Figure 1. View of the National Biodiversity Pavilion, the new building of the Institute of Biology, National Autonomous University of Mexico, which will house not only the national biological collections of fish, amphibians and reptiles, birds and mammals but also a museum that will exhibit specimens of Mexican biodiversity from these collections (Photo by Victor H. Reynoso).

From the IBUNAM biological collections, this new space will house only the vertebrate collections (fish, amphibians and reptiles, birds, and mammals), the molecular biology and genomic sequencing laboratory, and the wood section of MEXU. On the other hand, the invertebrate collections (mites, arachnids, crustaceans, helminths, insects, and mollusks) will also benefit as they will occupy the space left by the vertebrate collections, which will allow for a significant expansion. At this moment, the National Reptile and Amphibian Collection has already finished moving to the new facilities of the Pavilion. Undoubtedly. The expansion of the facilities of IBUNAM’s national collections will allow them to work efficiently and continue contributing to the institutional objectives of supporting scientific research, teaching, and dissemination of culture.

In addition, this new building will also house a space destined to function as a museum where Mexican specimens of biodiversity from all the NBC will be exhibited (Fig. 2). The Pavilion has three floors, and 12 exhibition halls, including a digital library for all types of museum users, particularly students. The goal is to inspire children and young people to pursue degree programs related to biodiversity conservation and biology and showcase the country’s diversity. A unique space in Latin America, the Biodiversity Pavilion serves a dual role as both museum and research center in a 12,000-square-meter (129,000-square-foot) space. The coexistence and joint work of the NBC and the museum will allow for a wide range of flora, fauna, and mycobiota.

Fig. 2. Sperm whale (Physeter macrocephalus) skeleton on display in the lobby of the National Biodiversity Pavilion of the Institute of Biology, National Autonomous University of Mexico, Mexico City (Photo by Yolanda Hortelano).

The Pavilion was built as a donation from the Slim Foundation of Mexico to IBUNAM with the purpose of strengthening the knowledge and conservation of Mexican biodiversity as well as promoting environmental education for the general public. The following show short videos in Spanish of the National Biodiversity Pavilion:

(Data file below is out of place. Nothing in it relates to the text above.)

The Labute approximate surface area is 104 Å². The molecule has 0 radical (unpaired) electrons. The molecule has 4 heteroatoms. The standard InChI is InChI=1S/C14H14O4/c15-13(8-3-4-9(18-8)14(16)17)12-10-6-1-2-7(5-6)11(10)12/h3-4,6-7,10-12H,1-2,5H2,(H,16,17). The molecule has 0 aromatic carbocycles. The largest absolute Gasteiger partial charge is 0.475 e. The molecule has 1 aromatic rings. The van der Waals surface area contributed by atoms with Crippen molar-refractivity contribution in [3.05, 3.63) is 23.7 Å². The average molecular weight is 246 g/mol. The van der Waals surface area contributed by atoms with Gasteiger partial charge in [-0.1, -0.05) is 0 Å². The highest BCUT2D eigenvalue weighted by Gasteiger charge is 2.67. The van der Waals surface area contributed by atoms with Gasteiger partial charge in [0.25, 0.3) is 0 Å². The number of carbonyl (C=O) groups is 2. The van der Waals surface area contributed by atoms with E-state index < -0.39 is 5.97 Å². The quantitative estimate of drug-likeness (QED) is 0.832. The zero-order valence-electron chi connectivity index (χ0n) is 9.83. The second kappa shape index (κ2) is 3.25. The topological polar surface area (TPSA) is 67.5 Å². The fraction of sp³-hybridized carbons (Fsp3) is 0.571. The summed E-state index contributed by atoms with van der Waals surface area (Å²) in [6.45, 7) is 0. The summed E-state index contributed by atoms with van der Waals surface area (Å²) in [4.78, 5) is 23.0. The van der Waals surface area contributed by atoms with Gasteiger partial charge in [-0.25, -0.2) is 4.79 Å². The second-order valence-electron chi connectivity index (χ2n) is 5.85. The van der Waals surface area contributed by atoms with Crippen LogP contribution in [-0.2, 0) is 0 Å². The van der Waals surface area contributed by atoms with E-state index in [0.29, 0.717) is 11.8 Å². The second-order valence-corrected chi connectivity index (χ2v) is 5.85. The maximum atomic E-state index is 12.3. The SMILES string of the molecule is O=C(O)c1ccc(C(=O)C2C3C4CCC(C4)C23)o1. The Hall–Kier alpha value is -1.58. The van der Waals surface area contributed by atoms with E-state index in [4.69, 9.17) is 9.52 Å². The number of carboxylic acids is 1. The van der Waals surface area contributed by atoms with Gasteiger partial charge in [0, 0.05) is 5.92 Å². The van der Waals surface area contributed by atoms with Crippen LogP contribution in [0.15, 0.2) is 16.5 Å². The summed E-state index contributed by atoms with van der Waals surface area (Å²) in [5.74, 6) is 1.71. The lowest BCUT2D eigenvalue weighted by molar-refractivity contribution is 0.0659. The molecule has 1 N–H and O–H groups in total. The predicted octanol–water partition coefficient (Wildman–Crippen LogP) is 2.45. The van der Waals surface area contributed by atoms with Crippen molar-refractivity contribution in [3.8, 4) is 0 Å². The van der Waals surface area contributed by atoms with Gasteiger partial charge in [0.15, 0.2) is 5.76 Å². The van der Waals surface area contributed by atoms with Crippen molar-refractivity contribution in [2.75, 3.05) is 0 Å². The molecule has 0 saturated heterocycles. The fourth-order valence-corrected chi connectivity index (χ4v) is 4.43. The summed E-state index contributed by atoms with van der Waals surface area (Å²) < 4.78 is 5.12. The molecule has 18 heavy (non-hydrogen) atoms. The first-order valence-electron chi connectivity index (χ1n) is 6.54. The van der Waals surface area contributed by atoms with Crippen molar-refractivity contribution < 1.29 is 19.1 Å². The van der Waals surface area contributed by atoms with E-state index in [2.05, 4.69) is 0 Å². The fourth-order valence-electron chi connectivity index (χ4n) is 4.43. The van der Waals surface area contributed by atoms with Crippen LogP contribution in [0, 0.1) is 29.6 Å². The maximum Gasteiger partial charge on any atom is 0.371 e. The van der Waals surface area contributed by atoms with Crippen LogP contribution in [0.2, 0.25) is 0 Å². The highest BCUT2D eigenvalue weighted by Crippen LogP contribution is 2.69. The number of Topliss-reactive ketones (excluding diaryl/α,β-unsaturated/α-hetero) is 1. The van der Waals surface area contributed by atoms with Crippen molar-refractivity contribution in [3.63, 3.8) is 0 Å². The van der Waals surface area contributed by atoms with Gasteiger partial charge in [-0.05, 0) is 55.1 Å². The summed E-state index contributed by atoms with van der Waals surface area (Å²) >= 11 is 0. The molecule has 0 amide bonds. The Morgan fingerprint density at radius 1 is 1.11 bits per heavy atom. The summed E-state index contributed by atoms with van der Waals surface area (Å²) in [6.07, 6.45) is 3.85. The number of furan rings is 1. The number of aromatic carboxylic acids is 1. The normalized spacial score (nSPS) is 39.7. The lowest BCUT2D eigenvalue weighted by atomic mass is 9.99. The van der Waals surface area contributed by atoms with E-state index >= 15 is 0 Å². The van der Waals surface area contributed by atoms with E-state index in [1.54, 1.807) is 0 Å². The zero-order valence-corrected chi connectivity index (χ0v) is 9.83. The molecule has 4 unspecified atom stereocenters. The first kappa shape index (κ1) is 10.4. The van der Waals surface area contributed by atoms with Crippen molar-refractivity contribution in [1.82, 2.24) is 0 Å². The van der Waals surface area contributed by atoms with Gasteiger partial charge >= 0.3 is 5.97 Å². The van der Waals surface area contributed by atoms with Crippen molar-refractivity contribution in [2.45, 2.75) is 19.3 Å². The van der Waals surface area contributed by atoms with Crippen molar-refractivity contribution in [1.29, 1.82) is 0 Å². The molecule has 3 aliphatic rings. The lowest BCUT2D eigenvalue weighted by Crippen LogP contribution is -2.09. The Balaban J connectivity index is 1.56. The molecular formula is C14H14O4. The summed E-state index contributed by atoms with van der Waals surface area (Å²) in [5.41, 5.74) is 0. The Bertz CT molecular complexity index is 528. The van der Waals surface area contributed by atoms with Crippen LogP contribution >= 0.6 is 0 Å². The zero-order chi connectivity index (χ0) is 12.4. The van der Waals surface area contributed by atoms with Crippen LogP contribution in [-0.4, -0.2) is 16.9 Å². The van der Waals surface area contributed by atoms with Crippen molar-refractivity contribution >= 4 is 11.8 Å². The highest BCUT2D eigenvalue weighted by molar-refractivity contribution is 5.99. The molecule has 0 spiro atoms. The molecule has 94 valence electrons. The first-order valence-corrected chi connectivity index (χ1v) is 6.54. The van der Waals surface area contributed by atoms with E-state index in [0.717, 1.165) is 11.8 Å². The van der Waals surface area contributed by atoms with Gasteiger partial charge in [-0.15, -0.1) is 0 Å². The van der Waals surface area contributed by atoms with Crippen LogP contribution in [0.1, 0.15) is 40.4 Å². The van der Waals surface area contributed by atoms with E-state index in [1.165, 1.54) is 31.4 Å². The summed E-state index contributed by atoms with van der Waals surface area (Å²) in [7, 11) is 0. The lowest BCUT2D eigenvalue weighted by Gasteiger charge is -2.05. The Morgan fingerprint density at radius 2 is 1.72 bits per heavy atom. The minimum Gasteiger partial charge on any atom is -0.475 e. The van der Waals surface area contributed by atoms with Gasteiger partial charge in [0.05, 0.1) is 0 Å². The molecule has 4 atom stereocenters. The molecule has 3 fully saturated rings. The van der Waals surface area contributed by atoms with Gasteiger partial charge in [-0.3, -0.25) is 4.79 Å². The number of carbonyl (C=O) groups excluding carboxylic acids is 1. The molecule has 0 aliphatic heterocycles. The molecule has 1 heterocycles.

Cervantes, F. A. J. Vargas-Cuenca, and Y. Hortelano-Moncada. 2016. An overview of the Mammal Collection of Instituto de Biología, Universidad Nacional Autónoma de México. Journal of Natural Science Collections 4:4-11.

Cervantes, F. A. 2016. Uso y mantenimiento de colecciones biológicas, IB, UNAM. Revista Digital Universitaria 17(12):1-12.

Yong, E. 2016. Funding Freeze Hits Natural History Museum Collections. The Atlantic, March 25

Zambrano, L, and V. H. Reynoso. 2003. National Collections of Mexico. Copeia, 4: 923-926.

NatSCA Digital Digest – May 2022

Compiled by Claire Dean, Curatorial Assistant at Tullie House Museum and Art Gallery, Carlisle, and MA Preventive Conservation student at Northumbria University.

Welcome to the May edition of NatSCA Digital Digest.

A monthly blog series featuring the latest on where to go, what to see and do in the natural history sector including jobs, exhibitions, conferences and training opportunities. If you have any top tips and recommendations for our next Digest please drop an email to blog@natsca.org.

Sector News

The countdown is on to the SPNCH/NatSCA/BHL Conference 2022, which is being held in Edinburgh and online. Early Rate registration has now closed but a Late Rate registration fee is still available, with NatSCA members eligible for the Standard Member rate. The programme runs from Sunday 5th to Friday 10th June and is available to view here.

If your work involves (or if you are considering) citizen science, community science, or other forms of research collaborations with the public, you may be interested in joining the virtual C*Sci2022 conference, May 23-26th.  Registration is now open and the full programme is available here.

Brighton’s Booth Museum has received funding from the Esmée Fairbairn Collections Fund for an exciting new project to create a modern diorama to reflect changes in UK wildlife since E.T. Booth’s death in 1890. The project will also involve improving their educational offers and increase audience participation. Due to run from 2022-2024, you can find out more about the project here.

The Cole Museum of Zoology has now reopened after their relocation to a new Health and Life Sciences building! See their Visit Us pages for the latest information.

Abstract submissions are open for Collections focus issue: Natural history collections come in from the cold (Arctic Collections in World Museums). Guest Editors: Consuelo Sendino & Svetlana Nikolaeva, Natural History Museum, London, are looking for articles and case studies of 15-25 pages, reviews and technical columns on Arctic natural history collections, fossil or recent, of any phylum, and geological samples kept in museums, universities, geological surveys, or other institutions. They’re aiming to show diversity and importance of these collections, to facilitate the accessibility of these specimens to researchers, and to provide guidance for policy makers to create new measures to protect and manage the Arctic seas, their biodiversity, and geodiversity. Authors should express their interest by submitting a 150-word abstract to the journal editor or guest editors by June 1, 2022. The deadline for the submission of final papers is August 1, 2022. Publication is anticipated for volume 19 with an issue date of 2023. For more information contact the journal editor, Juilee Decker, jdgsh@rit.edu, or the guest editors, Consuelo Sendino at c.sendinolara@nhm.ac.uk and Svetlana Nikolaeva at s.nikolaeva@nhm.ac.uk.